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Complexity and Sustainability: Perspectives from the Ancient Maya and the Modern Balinese

Published online by Cambridge University Press:  20 January 2017

Vernon L. Scarborough
Affiliation:
Department of Anthropology, University of Cincinnati
William R. Burnside
Affiliation:
Department of Biology, University of New Mexico

Abstract

Complexity is both a buzzword and a paradigm in the biophysical sciences and, increasingly, the social sciences. We define “social complexity” as the nonlinear escalation of costs and emergent infrastructure with rising energy use and concentrated power as societies develop. Two paths to social complexity are technotasking, which relies on technological break-throughs and is often politically hierarchical, and labortasking, which relies on skilled labor pools and is often heterarchical. We suggest several pathways to greater degrees of complexity and present two case studies emphasizing the role of labor-tasking; an in-depth review of the ancient Maya and a shorter introduction to the recent Balinese. Both of these complex societies used labortasking to adapt to local ecological limitations in semitropical settings. These societies used heterarchical organizations to accretionally engineer and manage their environments, strategies that promoted long-term resilience. Case studies such as these provide a nuanced picture of different paths to social complexity and highlight their relative costs, benefits, and potential for long-term sustainability.

Resumen

Resumen

El concepto de complejidad es definido como una consigna y un paradigma en las ciencias biofísicas y cada vez más en las ciencias sociales. Definimos la complejidad social como el incremento no-linear de costos e infraestructura emergente con incrementos en el uso de energía y el poder concentrado que esta ligado al desarrollo de las sociedades. Una de las dos direcciones hacia la complejidad social es la faena tecnológica (technotasking), la cual consiste en adelantos tecnológicos y a menudo es políticamente jerárquica; y (labortasking) la tarea laboral la cual consiste en trabajo especializado que es a menudo heterarquico. Algunas trayectorias hacia el incremento en el grado de complejidad son propuestas en este artículo. Además, dos estudios de casos que acentúan el rol de la tarea laboral (labortasking) son presentados en este estudio. Una retrospección a fondo sobre los antiguos Mayas y una corta introducción sobre el caso actual Balines son ejemplos de sociedades complejas que usaron (labortasking) la tarea laboral para adaptarse a las limitaciones ecológicas locales de su medio ambiente, ambas en zonas semi-tropicales. Estas sociedades emplearon organizaciones heterargicas para gradualmente ingeniar y controlar su medio ambiente, estas son estrategias que ofrecen intransigencia a largo plazo. Los estudios de casos subrayan el costo relativo y los beneficios de las diferentes direcciones hacia la complejidad social y su relación con sustentabilidad.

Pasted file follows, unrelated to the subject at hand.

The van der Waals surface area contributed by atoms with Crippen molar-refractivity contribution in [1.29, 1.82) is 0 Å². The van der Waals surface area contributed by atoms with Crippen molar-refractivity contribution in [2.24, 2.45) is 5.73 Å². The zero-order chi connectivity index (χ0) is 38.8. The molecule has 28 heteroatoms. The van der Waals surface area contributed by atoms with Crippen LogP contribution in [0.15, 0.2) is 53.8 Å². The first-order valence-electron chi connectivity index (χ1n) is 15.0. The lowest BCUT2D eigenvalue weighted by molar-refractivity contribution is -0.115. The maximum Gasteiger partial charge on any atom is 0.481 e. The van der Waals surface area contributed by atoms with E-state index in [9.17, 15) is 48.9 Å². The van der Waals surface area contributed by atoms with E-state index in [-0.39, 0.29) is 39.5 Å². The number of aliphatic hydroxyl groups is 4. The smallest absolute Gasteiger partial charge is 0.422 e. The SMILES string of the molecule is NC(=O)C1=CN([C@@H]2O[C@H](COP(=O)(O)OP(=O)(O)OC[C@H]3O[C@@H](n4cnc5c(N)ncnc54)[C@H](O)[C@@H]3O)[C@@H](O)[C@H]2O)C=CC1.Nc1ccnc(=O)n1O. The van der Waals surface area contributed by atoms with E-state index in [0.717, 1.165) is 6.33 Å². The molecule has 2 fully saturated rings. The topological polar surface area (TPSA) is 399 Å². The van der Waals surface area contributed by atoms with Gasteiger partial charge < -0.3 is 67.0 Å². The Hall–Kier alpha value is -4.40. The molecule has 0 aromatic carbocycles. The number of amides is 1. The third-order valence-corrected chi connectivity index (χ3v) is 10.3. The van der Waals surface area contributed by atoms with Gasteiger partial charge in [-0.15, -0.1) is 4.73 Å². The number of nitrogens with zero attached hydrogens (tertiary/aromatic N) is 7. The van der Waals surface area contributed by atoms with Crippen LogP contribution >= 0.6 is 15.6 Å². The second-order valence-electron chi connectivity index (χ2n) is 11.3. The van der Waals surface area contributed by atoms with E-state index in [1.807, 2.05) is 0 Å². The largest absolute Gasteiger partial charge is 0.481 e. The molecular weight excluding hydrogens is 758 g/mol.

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Copyright
Copyright © Society for American Archaeology 2010

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